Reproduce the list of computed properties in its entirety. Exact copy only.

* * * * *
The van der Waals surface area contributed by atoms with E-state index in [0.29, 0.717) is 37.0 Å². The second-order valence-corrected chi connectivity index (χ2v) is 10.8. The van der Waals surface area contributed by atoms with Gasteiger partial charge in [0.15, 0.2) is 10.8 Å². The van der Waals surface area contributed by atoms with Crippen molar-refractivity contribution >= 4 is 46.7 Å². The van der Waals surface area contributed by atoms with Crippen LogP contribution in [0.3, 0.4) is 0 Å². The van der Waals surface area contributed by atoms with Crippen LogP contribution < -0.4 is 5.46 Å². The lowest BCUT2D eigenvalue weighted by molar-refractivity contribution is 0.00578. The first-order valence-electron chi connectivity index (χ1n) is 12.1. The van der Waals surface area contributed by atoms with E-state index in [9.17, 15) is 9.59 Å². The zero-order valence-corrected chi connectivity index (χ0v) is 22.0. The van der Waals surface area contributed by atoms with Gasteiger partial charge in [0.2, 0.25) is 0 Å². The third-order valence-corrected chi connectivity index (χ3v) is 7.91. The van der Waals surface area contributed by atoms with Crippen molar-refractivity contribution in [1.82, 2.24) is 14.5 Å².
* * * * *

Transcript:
The van der Waals surface area contributed by atoms with E-state index in [0.29, 0.717) is 37.0 Å². The second-order valence-corrected chi connectivity index (χ2v) is 10.8. The van der Waals surface area contributed by atoms with Gasteiger partial charge in [0.15, 0.2) is 10.8 Å². The van der Waals surface area contributed by atoms with Crippen molar-refractivity contribution >= 4 is 46.7 Å². The van der Waals surface area contributed by atoms with Crippen LogP contribution in [0.3, 0.4) is 0 Å². The van der Waals surface area contributed by atoms with Crippen LogP contribution < -0.4 is 5.46 Å². The lowest BCUT2D eigenvalue weighted by molar-refractivity contribution is 0.00578. The first-order valence-electron chi connectivity index (χ1n) is 12.1. The van der Waals surface area contributed by atoms with E-state index in [9.17, 15) is 9.59 Å². The zero-order valence-corrected chi connectivity index (χ0v) is 22.0. The van der Waals surface area contributed by atoms with Gasteiger partial charge in [0.2, 0.25) is 0 Å². The third-order valence-corrected chi connectivity index (χ3v) is 7.91. The van der Waals surface area contributed by atoms with Crippen molar-refractivity contribution in [1.82, 2.24) is 14.5 Å².